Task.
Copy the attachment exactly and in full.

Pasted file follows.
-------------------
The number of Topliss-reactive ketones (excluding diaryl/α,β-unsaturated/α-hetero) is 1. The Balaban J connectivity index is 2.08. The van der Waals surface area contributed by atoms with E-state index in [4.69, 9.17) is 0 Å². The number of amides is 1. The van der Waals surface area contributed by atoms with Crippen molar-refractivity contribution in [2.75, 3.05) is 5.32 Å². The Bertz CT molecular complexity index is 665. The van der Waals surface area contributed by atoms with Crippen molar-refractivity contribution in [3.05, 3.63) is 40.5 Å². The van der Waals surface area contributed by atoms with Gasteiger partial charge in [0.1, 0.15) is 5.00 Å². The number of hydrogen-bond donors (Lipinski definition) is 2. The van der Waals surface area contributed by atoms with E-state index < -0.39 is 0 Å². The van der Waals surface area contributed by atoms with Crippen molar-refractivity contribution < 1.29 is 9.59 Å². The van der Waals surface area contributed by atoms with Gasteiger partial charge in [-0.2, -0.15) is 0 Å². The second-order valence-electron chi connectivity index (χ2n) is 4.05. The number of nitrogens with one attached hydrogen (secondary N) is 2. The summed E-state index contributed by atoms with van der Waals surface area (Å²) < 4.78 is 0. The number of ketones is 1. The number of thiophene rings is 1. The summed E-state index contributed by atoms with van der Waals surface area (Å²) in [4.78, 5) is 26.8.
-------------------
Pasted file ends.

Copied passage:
The number of Topliss-reactive ketones (excluding diaryl/α,β-unsaturated/α-hetero) is 1. The Balaban J connectivity index is 2.08. The van der Waals surface area contributed by atoms with E-state index in [4.69, 9.17) is 0 Å². The number of amides is 1. The van der Waals surface area contributed by atoms with Crippen molar-refractivity contribution in [2.75, 3.05) is 5.32 Å². The Bertz CT molecular complexity index is 665. The van der Waals surface area contributed by atoms with Crippen molar-refractivity contribution in [3.05, 3.63) is 40.5 Å². The van der Waals surface area contributed by atoms with Gasteiger partial charge in [0.1, 0.15) is 5.00 Å². The number of hydrogen-bond donors (Lipinski definition) is 2. The van der Waals surface area contributed by atoms with E-state index < -0.39 is 0 Å². The van der Waals surface area contributed by atoms with Crippen molar-refractivity contribution < 1.29 is 9.59 Å². The van der Waals surface area contributed by atoms with Gasteiger partial charge in [-0.2, -0.15) is 0 Å². The second-order valence-electron chi connectivity index (χ2n) is 4.05. The number of nitrogens with one attached hydrogen (secondary N) is 2. The summed E-state index contributed by atoms with van der Waals surface area (Å²) < 4.78 is 0. The number of ketones is 1. The number of thiophene rings is 1. The summed E-state index contributed by atoms with van der Waals surface area (Å²) in [4.78, 5) is 26.8.